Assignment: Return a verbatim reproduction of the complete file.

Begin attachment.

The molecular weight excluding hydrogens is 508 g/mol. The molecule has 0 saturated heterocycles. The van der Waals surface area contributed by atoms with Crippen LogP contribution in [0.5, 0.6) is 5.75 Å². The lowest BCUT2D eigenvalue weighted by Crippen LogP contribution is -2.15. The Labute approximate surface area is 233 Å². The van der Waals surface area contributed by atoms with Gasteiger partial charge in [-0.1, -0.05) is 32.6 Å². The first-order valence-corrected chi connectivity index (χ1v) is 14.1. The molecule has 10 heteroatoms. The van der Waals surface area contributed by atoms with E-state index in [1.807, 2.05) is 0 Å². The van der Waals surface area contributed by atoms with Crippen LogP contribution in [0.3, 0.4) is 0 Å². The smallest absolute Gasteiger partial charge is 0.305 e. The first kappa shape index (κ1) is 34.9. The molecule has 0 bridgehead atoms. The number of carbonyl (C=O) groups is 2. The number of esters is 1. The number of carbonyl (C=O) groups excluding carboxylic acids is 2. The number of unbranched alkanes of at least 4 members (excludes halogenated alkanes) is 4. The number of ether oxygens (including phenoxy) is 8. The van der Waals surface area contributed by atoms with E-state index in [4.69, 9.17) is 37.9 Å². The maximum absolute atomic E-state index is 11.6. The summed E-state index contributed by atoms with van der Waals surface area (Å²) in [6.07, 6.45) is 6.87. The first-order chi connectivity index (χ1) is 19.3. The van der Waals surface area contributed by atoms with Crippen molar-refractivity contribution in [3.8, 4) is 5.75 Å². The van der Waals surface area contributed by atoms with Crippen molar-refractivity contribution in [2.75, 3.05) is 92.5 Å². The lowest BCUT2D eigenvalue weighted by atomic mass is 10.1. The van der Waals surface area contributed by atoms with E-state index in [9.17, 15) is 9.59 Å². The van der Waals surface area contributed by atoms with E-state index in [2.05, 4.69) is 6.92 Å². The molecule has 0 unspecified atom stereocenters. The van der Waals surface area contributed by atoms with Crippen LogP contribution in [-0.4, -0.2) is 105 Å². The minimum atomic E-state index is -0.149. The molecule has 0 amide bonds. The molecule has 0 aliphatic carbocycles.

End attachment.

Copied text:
The molecular weight excluding hydrogens is 508 g/mol. The molecule has 0 saturated heterocycles. The van der Waals surface area contributed by atoms with Crippen LogP contribution in [0.5, 0.6) is 5.75 Å². The lowest BCUT2D eigenvalue weighted by Crippen LogP contribution is -2.15. The Labute approximate surface area is 233 Å². The van der Waals surface area contributed by atoms with Gasteiger partial charge in [-0.1, -0.05) is 32.6 Å². The first-order valence-corrected chi connectivity index (χ1v) is 14.1. The molecule has 10 heteroatoms. The van der Waals surface area contributed by atoms with E-state index in [1.807, 2.05) is 0 Å². The van der Waals surface area contributed by atoms with Crippen LogP contribution in [0.3, 0.4) is 0 Å². The smallest absolute Gasteiger partial charge is 0.305 e. The first kappa shape index (κ1) is 34.9. The molecule has 0 bridgehead atoms. The number of carbonyl (C=O) groups is 2. The number of esters is 1. The number of carbonyl (C=O) groups excluding carboxylic acids is 2. The number of unbranched alkanes of at least 4 members (excludes halogenated alkanes) is 4. The number of ether oxygens (including phenoxy) is 8. The van der Waals surface area contributed by atoms with E-state index in [4.69, 9.17) is 37.9 Å². The maximum absolute atomic E-state index is 11.6. The summed E-state index contributed by atoms with van der Waals surface area (Å²) in [6.07, 6.45) is 6.87. The first-order chi connectivity index (χ1) is 19.3. The van der Waals surface area contributed by atoms with Crippen molar-refractivity contribution in [3.8, 4) is 5.75 Å². The van der Waals surface area contributed by atoms with Crippen molar-refractivity contribution in [2.75, 3.05) is 92.5 Å². The lowest BCUT2D eigenvalue weighted by atomic mass is 10.1. The van der Waals surface area contributed by atoms with E-state index in [9.17, 15) is 9.59 Å². The van der Waals surface area contributed by atoms with E-state index in [2.05, 4.69) is 6.92 Å². The molecule has 0 unspecified atom stereocenters. The van der Waals surface area contributed by atoms with Crippen LogP contribution in [-0.4, -0.2) is 105 Å². The minimum atomic E-state index is -0.149. The molecule has 0 amide bonds. The molecule has 0 aliphatic carbocycles.